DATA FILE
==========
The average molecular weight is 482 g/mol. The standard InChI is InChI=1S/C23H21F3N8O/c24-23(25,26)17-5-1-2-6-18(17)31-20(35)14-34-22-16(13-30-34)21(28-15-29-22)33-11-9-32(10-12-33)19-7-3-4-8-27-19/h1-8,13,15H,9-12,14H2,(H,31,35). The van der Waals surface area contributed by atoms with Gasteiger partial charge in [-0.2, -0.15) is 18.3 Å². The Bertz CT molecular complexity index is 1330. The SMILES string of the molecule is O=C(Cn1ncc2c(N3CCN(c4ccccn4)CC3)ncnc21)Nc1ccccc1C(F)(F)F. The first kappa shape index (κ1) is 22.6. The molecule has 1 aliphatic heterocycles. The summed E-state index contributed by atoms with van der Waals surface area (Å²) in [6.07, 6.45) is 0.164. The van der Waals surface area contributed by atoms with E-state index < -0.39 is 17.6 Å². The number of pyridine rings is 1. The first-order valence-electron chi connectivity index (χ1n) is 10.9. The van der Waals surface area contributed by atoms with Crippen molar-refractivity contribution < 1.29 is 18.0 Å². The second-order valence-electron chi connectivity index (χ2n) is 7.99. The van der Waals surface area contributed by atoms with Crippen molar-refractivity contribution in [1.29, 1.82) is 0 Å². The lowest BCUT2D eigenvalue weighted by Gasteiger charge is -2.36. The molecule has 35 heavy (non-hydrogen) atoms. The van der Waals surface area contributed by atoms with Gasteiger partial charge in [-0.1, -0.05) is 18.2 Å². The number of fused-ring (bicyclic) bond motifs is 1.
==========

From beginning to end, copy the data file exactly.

The average molecular weight is 482 g/mol. The standard InChI is InChI=1S/C23H21F3N8O/c24-23(25,26)17-5-1-2-6-18(17)31-20(35)14-34-22-16(13-30-34)21(28-15-29-22)33-11-9-32(10-12-33)19-7-3-4-8-27-19/h1-8,13,15H,9-12,14H2,(H,31,35). The van der Waals surface area contributed by atoms with Gasteiger partial charge in [-0.2, -0.15) is 18.3 Å². The Bertz CT molecular complexity index is 1330. The SMILES string of the molecule is O=C(Cn1ncc2c(N3CCN(c4ccccn4)CC3)ncnc21)Nc1ccccc1C(F)(F)F. The first kappa shape index (κ1) is 22.6. The molecule has 1 aliphatic heterocycles. The summed E-state index contributed by atoms with van der Waals surface area (Å²) in [6.07, 6.45) is 0.164. The van der Waals surface area contributed by atoms with E-state index < -0.39 is 17.6 Å². The number of pyridine rings is 1. The first-order valence-electron chi connectivity index (χ1n) is 10.9. The van der Waals surface area contributed by atoms with Crippen molar-refractivity contribution < 1.29 is 18.0 Å². The second-order valence-electron chi connectivity index (χ2n) is 7.99. The van der Waals surface area contributed by atoms with Crippen molar-refractivity contribution in [1.29, 1.82) is 0 Å². The lowest BCUT2D eigenvalue weighted by Gasteiger charge is -2.36. The molecule has 35 heavy (non-hydrogen) atoms. The van der Waals surface area contributed by atoms with Gasteiger partial charge in [-0.1, -0.05) is 18.2 Å². The number of fused-ring (bicyclic) bond motifs is 1.